Time wasnt of the essence so a stop wasnt a problem, and being a quiet little town we had the tasting room all to our selves. Just me, Jacqui and Willie (I think his wife was in the back room). So to the beers, all ales, done in open top fermenters that were dairy vats in a previous life, actually I think all the brewing vessels are. The brewery is a shed, however there appears to be only one of them. I was somewhat disappointed by this, for some reason I expected there to be seven of them. unfortunately I can’t add any other logic to the name than perhaps this is the 7th shed he has brewed in?

OK back to the beers, we tried them all (except the barrel aged ones) and liked them all, perhaps with the exception of the raspberry beer. It could have done with some time in a barrel and some souring bugs. I particularly liked his Kentish Ale, seems to be the flagship, kind of an english ale fairly easy drinking but with enough going on to let you know its a well made beer (I have one in the fridge) and the Paradise Ale, more of a hoppy golden ale, nice hop flavor on this one. But the one that really caught my eye was the Leggett IPA, a beer from the Brewers Reserve Range and possibly the only beer in Australia made with the Leggett hop. Apparently Leggett was named after a hop breeder, bred for Tasmanian Conditions, and only grown in any quantity (read small) in Willies hop garden. Dont know much about this hop, other than it being supposedly a high alpha acid variety, and the internet isn’t giving me much joy either. Lets just say its a hop. Oh and it seems that all of the harvest went into this batch of beer.

Enough said what about the beer? I think I can paraphrase Willie and say it’s not a US hop bomb. The roots of this beer are definitely in the traditional UK IPA spectrum. It has a nice bitterness, not too much and a little bit piney or fruity going on in it. All round its a great beer that goes down well after a day of foot slogging it around the face track and hansons track on Cradle Mountain. If you are expecting some kind of hop freak beer this may not be what you are expecting in an IPA, but still try it, a ballanced IPA is a great thing.

So does rarity make a beer a great beer? hell no, but its a nice little side line. What I really like is seeing someone growing something that was bred for the region and using it right there on the spot. Cant get any more local than that. Take that food miles people! Willies hop garden also gave me a little hope that I may get a decent hop harvest this year coming from my lone hop bine. Oh and the hand written labels are a nice touch.

So get some Leggett IPA if you can, although that may be tough unless you are on the road from Launceston to Cradle Mountain. However even if you can’t get this beer, drop in and say g’day, Willie was a most welcoming host, the beers are good, and who doesnt want to see a home brewer going pro and try their beers? Oh and grab some of his beer if you are staying at the Cradle Mountain Lodge and want to drink something other than Boags.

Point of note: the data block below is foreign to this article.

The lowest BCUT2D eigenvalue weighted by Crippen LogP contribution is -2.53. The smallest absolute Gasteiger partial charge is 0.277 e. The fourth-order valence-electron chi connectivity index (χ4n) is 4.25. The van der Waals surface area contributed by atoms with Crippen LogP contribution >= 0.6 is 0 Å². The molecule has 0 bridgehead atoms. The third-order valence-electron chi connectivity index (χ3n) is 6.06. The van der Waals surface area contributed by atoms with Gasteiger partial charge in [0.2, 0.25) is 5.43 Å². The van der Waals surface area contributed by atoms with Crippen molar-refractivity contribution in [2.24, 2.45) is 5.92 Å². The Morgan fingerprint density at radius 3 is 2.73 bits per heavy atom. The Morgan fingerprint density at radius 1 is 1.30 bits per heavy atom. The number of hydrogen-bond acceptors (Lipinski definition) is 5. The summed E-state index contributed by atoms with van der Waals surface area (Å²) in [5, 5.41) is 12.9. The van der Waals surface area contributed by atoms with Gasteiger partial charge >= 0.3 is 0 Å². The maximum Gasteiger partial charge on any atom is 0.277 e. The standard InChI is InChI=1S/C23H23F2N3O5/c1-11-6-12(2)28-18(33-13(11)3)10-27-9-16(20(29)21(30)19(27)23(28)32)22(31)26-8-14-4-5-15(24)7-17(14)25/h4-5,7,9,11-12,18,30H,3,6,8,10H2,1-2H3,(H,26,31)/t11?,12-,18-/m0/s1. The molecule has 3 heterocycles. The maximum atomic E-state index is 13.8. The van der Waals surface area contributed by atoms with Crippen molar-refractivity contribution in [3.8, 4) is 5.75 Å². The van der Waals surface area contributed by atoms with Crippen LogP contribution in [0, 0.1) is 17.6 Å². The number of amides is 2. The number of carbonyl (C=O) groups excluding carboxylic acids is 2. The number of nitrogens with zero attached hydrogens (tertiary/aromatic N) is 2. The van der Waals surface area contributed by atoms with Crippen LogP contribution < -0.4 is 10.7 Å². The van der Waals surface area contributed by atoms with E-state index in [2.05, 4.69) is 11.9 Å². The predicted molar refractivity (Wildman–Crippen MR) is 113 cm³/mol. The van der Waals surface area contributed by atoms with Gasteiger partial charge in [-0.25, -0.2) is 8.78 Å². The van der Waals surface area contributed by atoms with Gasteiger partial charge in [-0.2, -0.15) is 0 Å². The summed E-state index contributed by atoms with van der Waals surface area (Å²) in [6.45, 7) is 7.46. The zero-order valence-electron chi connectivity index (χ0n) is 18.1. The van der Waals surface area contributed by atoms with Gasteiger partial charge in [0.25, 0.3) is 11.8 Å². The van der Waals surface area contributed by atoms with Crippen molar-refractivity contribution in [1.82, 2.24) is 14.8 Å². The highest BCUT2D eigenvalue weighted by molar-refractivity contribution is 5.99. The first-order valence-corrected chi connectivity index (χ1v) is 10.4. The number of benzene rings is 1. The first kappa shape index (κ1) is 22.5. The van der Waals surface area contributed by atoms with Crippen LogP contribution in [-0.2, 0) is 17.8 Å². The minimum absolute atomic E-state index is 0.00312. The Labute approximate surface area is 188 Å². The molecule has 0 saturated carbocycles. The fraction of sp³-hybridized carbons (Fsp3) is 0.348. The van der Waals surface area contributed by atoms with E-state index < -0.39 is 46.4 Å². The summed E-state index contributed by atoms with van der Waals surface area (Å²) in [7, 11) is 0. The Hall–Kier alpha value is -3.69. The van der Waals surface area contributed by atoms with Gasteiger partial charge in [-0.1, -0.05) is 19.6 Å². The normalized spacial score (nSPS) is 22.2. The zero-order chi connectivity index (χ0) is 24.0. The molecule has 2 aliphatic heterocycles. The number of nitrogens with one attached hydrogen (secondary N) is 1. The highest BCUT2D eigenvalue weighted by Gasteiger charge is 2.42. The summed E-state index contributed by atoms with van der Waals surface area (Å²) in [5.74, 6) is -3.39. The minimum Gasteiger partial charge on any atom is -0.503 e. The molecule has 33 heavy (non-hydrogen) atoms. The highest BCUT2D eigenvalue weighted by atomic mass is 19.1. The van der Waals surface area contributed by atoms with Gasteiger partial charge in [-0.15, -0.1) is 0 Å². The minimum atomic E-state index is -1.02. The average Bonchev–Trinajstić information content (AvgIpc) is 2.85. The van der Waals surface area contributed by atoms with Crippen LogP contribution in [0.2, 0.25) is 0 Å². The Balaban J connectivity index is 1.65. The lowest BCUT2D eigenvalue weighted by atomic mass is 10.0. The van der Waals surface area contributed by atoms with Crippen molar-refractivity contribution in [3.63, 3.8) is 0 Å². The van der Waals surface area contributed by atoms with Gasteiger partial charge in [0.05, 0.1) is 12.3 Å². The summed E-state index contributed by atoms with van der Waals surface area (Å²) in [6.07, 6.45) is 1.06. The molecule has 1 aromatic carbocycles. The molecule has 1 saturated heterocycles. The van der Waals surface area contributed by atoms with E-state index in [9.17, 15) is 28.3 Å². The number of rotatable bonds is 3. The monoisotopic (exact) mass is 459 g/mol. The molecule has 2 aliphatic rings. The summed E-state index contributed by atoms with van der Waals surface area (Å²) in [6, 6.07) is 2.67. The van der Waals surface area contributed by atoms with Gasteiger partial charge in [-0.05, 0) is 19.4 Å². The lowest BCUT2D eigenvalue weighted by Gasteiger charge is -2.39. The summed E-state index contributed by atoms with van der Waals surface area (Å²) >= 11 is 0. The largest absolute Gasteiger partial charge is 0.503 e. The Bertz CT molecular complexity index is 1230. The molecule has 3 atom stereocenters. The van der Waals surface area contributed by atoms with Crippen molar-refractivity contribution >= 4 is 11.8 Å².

Cheers D


Where to start?

I’ve been slack on posting but busy on everything else. This has involved many dull non interesting things. Doing budgets at work. Travelling to Canberra for work, and no not going to the Wig and Pen as suggested by everyone, just one solitary Coopers Pale at the Rydges Capitol Hill, a hotel with a small jungle in its centre. Shopping for stuff. Going to my nieces 3rd birthday, actually that was cool, kids and sugar. Generally doing stuff.

There was also some pretty cool stuff that involved drinking plenty of good beers. The list goes something like this;

Monday – beers with a colleague from Canberra at the Belgian Beer Cafe under the Eureaka Tower. A surprisingly good list on the taps, can’t really remember them all. I do recall Holgate Temptress and the smoked beer from 3 Ravens. There was also some good imported IPA and an Imperial Stout that wasnt at all appropriate for a Monday, I behaved it went untasted.

Thursday – Southern Bay Brewing beer launch at Dejavu, the bar formerly known as Biero. 3 new (well 2 new one newish) beers from Southern Bay Brewing, thanks to Hendo and his crew, a larger, a pale ale and a porter. The larger and the porter were ok, nothing to write home about, but still worth grabbing. I think there will be more tweaking to come on these beers, the porter was my favorite, kind of a session porter.

Friday – beers at The Turf Bar, Carlton draught while watching some footy and some competitive eating. 7 and a half parmas, don’t know how they did it.

Saturday – Louise’s 3rd birthday. Louise is my niece, there was cake, sausage rolls and a few bees knees floating around. It was most amusing when the kids found the hills hoist was also a climbing frame/ride. Oh to be 70kg lighter. Then to Huxtable for dinner, Alpha Queen Pale Ale. Good food, good friends, good beer.

Sunday – The Local Taphouse in StKilda. It was almost my birthday so we had a few beers. They had a bunch of the GABS leftovers on tap, interesting for me, may have left a few of my friends confused. Double Day of the Dead is still tasting good.